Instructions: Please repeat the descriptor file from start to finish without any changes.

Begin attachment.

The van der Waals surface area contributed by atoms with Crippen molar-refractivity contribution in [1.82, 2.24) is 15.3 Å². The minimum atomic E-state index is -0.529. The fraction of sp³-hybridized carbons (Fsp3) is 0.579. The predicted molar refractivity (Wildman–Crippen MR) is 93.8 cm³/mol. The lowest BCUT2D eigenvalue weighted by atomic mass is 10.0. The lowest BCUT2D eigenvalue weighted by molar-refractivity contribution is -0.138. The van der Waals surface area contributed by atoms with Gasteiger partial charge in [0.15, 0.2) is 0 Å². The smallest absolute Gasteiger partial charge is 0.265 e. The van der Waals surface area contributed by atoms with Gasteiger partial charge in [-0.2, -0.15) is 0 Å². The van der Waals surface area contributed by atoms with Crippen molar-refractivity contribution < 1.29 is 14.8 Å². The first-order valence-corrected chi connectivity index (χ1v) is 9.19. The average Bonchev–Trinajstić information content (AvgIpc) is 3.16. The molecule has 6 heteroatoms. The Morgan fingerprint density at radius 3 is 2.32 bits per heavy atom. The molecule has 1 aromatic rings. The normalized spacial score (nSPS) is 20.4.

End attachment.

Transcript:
The van der Waals surface area contributed by atoms with Crippen molar-refractivity contribution in [1.82, 2.24) is 15.3 Å². The minimum atomic E-state index is -0.529. The fraction of sp³-hybridized carbons (Fsp3) is 0.579. The predicted molar refractivity (Wildman–Crippen MR) is 93.8 cm³/mol. The lowest BCUT2D eigenvalue weighted by atomic mass is 10.0. The lowest BCUT2D eigenvalue weighted by molar-refractivity contribution is -0.138. The van der Waals surface area contributed by atoms with Gasteiger partial charge in [0.15, 0.2) is 0 Å². The smallest absolute Gasteiger partial charge is 0.265 e. The van der Waals surface area contributed by atoms with Gasteiger partial charge in [-0.2, -0.15) is 0 Å². The van der Waals surface area contributed by atoms with Crippen molar-refractivity contribution < 1.29 is 14.8 Å². The first-order valence-corrected chi connectivity index (χ1v) is 9.19. The average Bonchev–Trinajstić information content (AvgIpc) is 3.16. The molecule has 6 heteroatoms. The Morgan fingerprint density at radius 3 is 2.32 bits per heavy atom. The molecule has 1 aromatic rings. The normalized spacial score (nSPS) is 20.4.